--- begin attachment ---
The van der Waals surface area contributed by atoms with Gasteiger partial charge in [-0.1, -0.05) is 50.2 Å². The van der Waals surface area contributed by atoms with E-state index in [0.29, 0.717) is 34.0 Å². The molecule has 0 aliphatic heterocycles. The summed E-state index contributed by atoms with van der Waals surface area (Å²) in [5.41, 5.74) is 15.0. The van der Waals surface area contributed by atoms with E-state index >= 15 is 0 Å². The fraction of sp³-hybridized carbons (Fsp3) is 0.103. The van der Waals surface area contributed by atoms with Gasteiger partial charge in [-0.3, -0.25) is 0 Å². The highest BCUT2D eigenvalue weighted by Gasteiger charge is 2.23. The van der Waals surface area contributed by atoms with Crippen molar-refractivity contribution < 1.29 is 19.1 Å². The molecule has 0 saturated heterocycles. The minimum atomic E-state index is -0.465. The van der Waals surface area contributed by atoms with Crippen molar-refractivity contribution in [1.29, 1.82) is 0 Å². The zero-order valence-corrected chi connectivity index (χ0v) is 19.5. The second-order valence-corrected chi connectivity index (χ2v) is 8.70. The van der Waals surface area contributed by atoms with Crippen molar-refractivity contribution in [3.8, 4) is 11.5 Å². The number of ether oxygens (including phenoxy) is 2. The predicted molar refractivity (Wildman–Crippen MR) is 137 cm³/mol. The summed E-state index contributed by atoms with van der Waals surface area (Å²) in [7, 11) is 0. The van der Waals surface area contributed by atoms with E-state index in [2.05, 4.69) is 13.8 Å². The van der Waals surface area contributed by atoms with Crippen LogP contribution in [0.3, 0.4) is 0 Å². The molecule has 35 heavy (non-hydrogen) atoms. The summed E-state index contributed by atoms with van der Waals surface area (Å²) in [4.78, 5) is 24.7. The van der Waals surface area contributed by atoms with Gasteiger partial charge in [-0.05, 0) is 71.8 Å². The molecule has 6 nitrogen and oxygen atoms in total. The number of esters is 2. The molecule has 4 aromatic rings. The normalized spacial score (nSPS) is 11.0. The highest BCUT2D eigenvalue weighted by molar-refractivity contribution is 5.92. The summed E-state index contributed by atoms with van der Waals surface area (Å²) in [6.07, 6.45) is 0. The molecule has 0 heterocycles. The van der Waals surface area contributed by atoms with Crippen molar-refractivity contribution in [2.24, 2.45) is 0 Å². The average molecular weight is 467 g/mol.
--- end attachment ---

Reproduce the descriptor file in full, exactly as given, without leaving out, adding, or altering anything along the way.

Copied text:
The van der Waals surface area contributed by atoms with Gasteiger partial charge in [-0.1, -0.05) is 50.2 Å². The van der Waals surface area contributed by atoms with E-state index in [0.29, 0.717) is 34.0 Å². The molecule has 0 aliphatic heterocycles. The summed E-state index contributed by atoms with van der Waals surface area (Å²) in [5.41, 5.74) is 15.0. The van der Waals surface area contributed by atoms with E-state index >= 15 is 0 Å². The fraction of sp³-hybridized carbons (Fsp3) is 0.103. The van der Waals surface area contributed by atoms with Gasteiger partial charge in [-0.3, -0.25) is 0 Å². The highest BCUT2D eigenvalue weighted by Gasteiger charge is 2.23. The van der Waals surface area contributed by atoms with Crippen molar-refractivity contribution < 1.29 is 19.1 Å². The molecule has 0 saturated heterocycles. The minimum atomic E-state index is -0.465. The van der Waals surface area contributed by atoms with Crippen molar-refractivity contribution in [1.29, 1.82) is 0 Å². The zero-order valence-corrected chi connectivity index (χ0v) is 19.5. The second-order valence-corrected chi connectivity index (χ2v) is 8.70. The van der Waals surface area contributed by atoms with Crippen molar-refractivity contribution in [3.8, 4) is 11.5 Å². The number of ether oxygens (including phenoxy) is 2. The predicted molar refractivity (Wildman–Crippen MR) is 137 cm³/mol. The summed E-state index contributed by atoms with van der Waals surface area (Å²) in [7, 11) is 0. The van der Waals surface area contributed by atoms with E-state index in [2.05, 4.69) is 13.8 Å². The van der Waals surface area contributed by atoms with Crippen LogP contribution in [0.3, 0.4) is 0 Å². The molecule has 35 heavy (non-hydrogen) atoms. The summed E-state index contributed by atoms with van der Waals surface area (Å²) in [4.78, 5) is 24.7. The van der Waals surface area contributed by atoms with Gasteiger partial charge in [-0.05, 0) is 71.8 Å². The molecule has 6 nitrogen and oxygen atoms in total. The number of esters is 2. The molecule has 4 aromatic rings. The normalized spacial score (nSPS) is 11.0. The highest BCUT2D eigenvalue weighted by molar-refractivity contribution is 5.92. The summed E-state index contributed by atoms with van der Waals surface area (Å²) in [6.07, 6.45) is 0. The molecule has 0 heterocycles. The van der Waals surface area contributed by atoms with Crippen molar-refractivity contribution in [2.24, 2.45) is 0 Å². The average molecular weight is 467 g/mol.